A regular briefing for the alternative asset management industry.
Last week, Carlyle pledged net zero greenhouse gas (GHG) emissions across its investment portfolio by 2050, and committed to significant progress by 2025. The goal itself is important, of course, but the way it will be achieved is perhaps even more newsworthy. As for other private equity firms who have set GHG reduction targets, the commitment is not founded on asset allocation or divestment – an approach whose effectiveness is questioned by academics. As emphasised in Carlyle's announcement, the firm will use the significant influence that it has over the companies in its portfolio to help transition their businesses to a pathway that is consistent with the goals of the Paris Agreement.
This focus on transitioning business through the super-charged engagement that comes with private equity ownership matters. As the Chief Executive of the European industry association, Invest Europe, said recently, the unique features of the private equity and venture capital business model mean that the asset class has a real chance to deliver positive change. That applies to changes that further social and environmental goals just as must as it does to changes that improve financial performance – although, of course, those objectives are increasingly inseparable. Not only is it becoming clear that more capital will flow to asset managers that can contribute to the "just transition", it is also widely recognised that (material) sustainability issues will have a direct impact on risk and on exit value and, therefore, on fund returns.
But the challenges in grasping this opportunity should not be under-estimated. Conscious of reputational and regulatory concerns – and indeed ethical issues – firms are understandably reluctant to sign up to commitments they are not confident they can achieve. Decarbonisation, at least in some sectors and regions, is very challenging, while commitments to invest in climate solutions rely on investible projects being available.
Many private equity and venture capital firms are relatively small and need to invest significantly in the expertise required, both at manager and portfolio company-level. Such investment is certainly in evidence in private markets – and so is guidance that is specifically addressed to private equity. Invest Europe's Climate Change Guide and the private equity specific guidance issued by the SBTi are two prominent examples. Last week saw publication of a consultation draft of another very helpful resource: the IIGCC Net Zero Investment Framework's Private Equity module.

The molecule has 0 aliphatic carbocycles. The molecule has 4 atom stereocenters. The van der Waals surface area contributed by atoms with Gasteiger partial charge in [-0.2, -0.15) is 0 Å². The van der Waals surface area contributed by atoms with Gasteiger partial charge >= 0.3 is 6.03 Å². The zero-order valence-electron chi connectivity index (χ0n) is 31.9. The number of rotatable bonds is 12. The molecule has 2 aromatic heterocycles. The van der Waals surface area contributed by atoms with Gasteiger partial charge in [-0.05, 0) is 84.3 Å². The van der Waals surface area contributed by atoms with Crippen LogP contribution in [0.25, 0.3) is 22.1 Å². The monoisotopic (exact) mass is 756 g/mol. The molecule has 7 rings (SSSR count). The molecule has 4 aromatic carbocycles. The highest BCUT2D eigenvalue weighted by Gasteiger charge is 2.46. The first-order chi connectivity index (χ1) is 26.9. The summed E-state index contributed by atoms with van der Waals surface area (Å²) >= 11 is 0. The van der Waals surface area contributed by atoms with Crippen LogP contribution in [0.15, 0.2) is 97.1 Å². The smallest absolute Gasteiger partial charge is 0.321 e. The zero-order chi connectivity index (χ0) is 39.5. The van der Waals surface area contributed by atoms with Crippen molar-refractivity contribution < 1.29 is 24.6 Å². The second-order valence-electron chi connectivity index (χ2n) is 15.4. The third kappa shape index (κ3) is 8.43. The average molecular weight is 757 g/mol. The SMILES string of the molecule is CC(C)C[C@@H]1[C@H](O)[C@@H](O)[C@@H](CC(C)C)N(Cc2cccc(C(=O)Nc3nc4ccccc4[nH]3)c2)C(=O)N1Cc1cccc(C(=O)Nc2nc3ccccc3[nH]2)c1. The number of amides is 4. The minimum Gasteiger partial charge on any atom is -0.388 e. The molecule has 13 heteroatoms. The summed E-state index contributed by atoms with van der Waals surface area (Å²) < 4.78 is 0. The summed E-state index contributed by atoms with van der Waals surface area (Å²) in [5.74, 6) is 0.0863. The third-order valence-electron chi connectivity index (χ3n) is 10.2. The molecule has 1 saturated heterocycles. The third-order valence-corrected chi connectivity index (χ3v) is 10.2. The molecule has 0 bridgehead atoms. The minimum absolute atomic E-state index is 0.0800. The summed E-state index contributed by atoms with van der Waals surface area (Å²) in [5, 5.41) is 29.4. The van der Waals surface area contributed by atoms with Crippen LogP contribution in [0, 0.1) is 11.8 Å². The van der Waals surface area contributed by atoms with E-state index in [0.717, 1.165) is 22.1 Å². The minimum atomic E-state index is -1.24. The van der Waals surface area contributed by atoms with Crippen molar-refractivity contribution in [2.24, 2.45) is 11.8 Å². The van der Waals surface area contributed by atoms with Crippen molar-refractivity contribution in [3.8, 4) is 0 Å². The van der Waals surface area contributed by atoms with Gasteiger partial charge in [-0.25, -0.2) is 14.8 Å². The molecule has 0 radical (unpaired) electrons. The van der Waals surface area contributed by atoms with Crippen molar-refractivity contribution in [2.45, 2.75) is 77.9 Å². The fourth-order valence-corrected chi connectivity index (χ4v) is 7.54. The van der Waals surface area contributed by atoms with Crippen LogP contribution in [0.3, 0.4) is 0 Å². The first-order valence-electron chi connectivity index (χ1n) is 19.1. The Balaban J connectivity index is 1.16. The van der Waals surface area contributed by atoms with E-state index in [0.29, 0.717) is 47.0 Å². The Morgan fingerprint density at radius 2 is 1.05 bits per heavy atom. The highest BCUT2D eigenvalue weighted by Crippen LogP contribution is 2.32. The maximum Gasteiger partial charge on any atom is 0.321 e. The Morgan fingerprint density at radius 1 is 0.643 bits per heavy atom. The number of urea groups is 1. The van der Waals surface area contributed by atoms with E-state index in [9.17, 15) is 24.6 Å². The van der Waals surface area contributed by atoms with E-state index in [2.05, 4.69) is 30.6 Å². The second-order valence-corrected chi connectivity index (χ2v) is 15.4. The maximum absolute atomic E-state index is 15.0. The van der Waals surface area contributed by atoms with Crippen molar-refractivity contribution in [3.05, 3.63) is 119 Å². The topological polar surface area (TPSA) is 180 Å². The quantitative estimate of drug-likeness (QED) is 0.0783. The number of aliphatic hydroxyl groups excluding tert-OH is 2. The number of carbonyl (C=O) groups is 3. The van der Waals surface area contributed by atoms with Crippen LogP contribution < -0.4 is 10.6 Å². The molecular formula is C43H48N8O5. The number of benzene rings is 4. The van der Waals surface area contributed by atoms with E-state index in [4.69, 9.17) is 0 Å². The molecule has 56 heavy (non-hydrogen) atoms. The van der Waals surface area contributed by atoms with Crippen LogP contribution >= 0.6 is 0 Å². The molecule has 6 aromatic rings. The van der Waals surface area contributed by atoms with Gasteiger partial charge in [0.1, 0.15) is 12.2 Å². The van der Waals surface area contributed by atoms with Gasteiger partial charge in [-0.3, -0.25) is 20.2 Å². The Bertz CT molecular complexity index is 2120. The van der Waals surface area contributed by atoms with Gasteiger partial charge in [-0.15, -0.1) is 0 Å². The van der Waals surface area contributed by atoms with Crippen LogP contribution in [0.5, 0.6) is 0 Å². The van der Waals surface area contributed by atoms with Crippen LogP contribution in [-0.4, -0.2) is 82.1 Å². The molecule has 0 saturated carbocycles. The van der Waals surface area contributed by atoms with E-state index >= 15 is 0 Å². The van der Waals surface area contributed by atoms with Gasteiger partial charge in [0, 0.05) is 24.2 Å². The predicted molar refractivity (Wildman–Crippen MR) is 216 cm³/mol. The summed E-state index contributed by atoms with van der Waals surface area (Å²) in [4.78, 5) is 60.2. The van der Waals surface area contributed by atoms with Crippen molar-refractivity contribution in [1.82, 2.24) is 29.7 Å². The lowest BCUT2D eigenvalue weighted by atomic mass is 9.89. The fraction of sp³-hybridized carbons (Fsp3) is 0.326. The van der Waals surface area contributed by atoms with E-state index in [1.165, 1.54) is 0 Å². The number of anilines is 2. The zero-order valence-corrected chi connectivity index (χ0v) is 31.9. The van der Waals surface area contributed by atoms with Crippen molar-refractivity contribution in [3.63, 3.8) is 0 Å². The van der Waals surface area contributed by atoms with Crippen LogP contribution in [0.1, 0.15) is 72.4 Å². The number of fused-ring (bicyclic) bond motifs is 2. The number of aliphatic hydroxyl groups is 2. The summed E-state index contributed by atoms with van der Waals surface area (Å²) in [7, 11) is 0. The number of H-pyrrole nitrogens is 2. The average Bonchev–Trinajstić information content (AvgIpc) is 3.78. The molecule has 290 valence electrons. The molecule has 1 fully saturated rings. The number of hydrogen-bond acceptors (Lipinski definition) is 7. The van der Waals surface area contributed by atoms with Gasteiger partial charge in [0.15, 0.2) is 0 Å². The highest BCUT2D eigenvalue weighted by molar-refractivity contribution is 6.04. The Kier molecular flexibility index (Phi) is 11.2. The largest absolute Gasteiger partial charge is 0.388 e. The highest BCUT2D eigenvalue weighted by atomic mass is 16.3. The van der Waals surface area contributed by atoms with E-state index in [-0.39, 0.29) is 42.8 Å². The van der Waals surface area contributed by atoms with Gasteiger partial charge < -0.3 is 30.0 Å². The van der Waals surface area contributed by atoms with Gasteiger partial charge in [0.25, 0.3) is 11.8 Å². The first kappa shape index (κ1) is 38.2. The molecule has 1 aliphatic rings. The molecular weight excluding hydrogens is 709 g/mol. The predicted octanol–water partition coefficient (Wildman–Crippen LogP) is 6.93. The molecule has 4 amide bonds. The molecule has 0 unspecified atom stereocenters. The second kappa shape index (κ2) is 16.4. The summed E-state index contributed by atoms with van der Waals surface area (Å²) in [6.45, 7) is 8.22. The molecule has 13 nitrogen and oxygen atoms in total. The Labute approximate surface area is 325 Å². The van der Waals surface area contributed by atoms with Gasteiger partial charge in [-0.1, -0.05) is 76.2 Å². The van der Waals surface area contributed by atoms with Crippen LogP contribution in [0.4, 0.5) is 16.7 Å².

The IIGCC – the Institutional Investors Group on Climate Change – combines over 370 asset owners and asset managers, together speaking for around €50 trillion. The Group launched their Net Zero Investment Framework in March last year, but did not cover private equity. A working group has now addressed that gap, and the draft module is intended to complement the main Investment Framework, giving general partners and limited partners a clear path to committing to Net Zero across the portfolio. The consultation is open until 27 February and the industry may want to weigh in on some of the detail.
The IIGCC Private Equity guidance covers private equity and growth capital, with some recommendations also addressed to venture capital firms. The guidance is designed to be used by investors and by primary funds, but also by funds of funds and secondaries funds – who may find it more difficult to pull the levers needed to fully comply.
...the unique features of the private equity and venture capital business model mean that the asset class has a real chance to deliver positive change...